Corinna Barbara Frank, Devis Tuia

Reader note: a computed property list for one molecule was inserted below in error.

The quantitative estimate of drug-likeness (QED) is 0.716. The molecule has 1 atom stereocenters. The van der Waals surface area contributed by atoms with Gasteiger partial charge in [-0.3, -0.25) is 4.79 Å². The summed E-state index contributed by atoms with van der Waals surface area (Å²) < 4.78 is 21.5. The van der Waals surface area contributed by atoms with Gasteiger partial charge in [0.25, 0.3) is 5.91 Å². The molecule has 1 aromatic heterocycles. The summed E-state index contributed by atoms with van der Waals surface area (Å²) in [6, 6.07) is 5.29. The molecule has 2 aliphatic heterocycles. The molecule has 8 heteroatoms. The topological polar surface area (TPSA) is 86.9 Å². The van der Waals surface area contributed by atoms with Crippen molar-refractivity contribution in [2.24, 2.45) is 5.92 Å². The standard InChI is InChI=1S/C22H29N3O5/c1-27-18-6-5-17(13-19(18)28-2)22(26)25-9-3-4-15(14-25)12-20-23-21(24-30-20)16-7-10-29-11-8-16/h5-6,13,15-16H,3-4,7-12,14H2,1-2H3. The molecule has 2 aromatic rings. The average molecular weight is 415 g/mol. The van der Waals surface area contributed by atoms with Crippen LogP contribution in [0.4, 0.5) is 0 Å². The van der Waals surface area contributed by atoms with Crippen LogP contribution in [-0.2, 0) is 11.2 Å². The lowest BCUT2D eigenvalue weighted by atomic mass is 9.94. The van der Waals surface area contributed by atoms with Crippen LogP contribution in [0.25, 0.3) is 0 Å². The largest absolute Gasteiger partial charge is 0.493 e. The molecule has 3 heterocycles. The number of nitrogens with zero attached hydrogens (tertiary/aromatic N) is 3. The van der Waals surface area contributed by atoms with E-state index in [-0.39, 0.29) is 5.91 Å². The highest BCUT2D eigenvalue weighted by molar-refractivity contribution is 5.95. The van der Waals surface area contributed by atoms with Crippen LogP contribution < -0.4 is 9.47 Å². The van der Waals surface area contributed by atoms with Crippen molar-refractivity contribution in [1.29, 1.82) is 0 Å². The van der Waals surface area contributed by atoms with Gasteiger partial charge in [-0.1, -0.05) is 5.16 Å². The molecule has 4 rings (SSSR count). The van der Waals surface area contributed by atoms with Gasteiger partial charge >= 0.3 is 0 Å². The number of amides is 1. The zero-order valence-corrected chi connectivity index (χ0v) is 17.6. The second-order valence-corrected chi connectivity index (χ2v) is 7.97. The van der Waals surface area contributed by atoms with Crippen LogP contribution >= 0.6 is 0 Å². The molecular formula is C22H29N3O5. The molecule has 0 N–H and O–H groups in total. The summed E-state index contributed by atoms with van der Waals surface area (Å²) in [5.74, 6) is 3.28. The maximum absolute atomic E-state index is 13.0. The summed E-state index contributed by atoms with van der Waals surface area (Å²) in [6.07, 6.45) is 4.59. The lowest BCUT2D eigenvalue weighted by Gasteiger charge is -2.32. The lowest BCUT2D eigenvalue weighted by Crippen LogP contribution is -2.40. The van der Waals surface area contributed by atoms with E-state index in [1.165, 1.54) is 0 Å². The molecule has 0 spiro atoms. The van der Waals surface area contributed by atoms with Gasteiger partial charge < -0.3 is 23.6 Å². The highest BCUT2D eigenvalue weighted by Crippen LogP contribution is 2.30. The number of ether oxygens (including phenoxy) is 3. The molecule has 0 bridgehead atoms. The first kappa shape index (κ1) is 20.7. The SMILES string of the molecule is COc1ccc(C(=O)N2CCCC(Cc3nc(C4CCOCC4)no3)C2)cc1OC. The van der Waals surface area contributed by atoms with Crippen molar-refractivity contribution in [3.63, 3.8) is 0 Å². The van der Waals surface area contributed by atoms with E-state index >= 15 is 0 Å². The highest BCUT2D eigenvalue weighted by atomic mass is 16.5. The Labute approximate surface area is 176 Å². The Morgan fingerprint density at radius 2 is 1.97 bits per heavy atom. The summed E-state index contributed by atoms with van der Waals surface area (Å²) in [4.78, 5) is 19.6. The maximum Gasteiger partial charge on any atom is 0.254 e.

The governing hydrological processes are expected to shift under climate change in the alpine regions of Switzerland. This raises the need for more adaptive and accurate methods to estimate river flow. In high-altitude catchments influenced by snow and glaciers, short-term flow forecasting is challenging, as the exact mechanisms of transient melting processes are difficult to model mathematically and are poorly understood to this date. Machine learning methods, particularly temporally aware neural networks, have been shown to compare well and often outperform process-based hydrological models on medium and long-range forecasting. In this work, we evaluate a Long Short-Term Memory neural network (LSTM) for short-term prediction (up to three days) of hourly river flow in an alpine headwater catchment (Goms Valley, Switzerland). We compare the model with the regional standard, an existing process-based model (named MINERVE) that is used by local authorities and is calibrated on the study area. We found that the LSTM was more accurate than the process-based model on high flows and better represented the diurnal melting cycles of snow and glacier in the area of interest. It was on par with MINERVE in estimating two flood events: the LSTM captures the dynamics of a precipitation-driven flood well, while underestimating the peak discharge during an event with varying conditions between rain and snow. Finally, we analyzed feature importances and tested the transferability of the trained LSTM on a neighboring catchment showing comparable topographic and hydrological features. The accurate results obtained highlight the applicability and competitiveness of data-driven temporal machine learning models with the existing process-based model in the study area.